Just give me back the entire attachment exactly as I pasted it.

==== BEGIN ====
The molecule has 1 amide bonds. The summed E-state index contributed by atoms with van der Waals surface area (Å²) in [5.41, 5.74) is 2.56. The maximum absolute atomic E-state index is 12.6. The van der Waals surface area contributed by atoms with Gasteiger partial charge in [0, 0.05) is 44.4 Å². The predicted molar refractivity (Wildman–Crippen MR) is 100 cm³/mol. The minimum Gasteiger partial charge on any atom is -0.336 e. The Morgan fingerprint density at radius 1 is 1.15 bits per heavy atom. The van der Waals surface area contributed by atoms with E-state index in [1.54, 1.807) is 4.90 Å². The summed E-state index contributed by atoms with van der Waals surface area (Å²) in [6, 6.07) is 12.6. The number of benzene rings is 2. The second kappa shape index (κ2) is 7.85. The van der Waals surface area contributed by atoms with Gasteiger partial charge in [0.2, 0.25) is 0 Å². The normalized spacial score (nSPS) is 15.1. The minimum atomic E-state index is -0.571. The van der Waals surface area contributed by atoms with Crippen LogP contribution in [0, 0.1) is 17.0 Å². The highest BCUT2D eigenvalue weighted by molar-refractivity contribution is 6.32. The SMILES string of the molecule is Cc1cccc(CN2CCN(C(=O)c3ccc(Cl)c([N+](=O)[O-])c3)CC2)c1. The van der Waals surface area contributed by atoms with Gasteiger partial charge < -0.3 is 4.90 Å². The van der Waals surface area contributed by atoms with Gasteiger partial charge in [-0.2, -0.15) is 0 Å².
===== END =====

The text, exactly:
The molecule has 1 amide bonds. The summed E-state index contributed by atoms with van der Waals surface area (Å²) in [5.41, 5.74) is 2.56. The maximum absolute atomic E-state index is 12.6. The van der Waals surface area contributed by atoms with Gasteiger partial charge in [0, 0.05) is 44.4 Å². The predicted molar refractivity (Wildman–Crippen MR) is 100 cm³/mol. The minimum Gasteiger partial charge on any atom is -0.336 e. The Morgan fingerprint density at radius 1 is 1.15 bits per heavy atom. The van der Waals surface area contributed by atoms with E-state index in [1.54, 1.807) is 4.90 Å². The summed E-state index contributed by atoms with van der Waals surface area (Å²) in [6, 6.07) is 12.6. The number of benzene rings is 2. The second kappa shape index (κ2) is 7.85. The van der Waals surface area contributed by atoms with Gasteiger partial charge in [0.2, 0.25) is 0 Å². The normalized spacial score (nSPS) is 15.1. The minimum atomic E-state index is -0.571. The van der Waals surface area contributed by atoms with Crippen LogP contribution in [0, 0.1) is 17.0 Å². The highest BCUT2D eigenvalue weighted by molar-refractivity contribution is 6.32. The SMILES string of the molecule is Cc1cccc(CN2CCN(C(=O)c3ccc(Cl)c([N+](=O)[O-])c3)CC2)c1. The van der Waals surface area contributed by atoms with Gasteiger partial charge < -0.3 is 4.90 Å². The van der Waals surface area contributed by atoms with Gasteiger partial charge in [-0.2, -0.15) is 0 Å².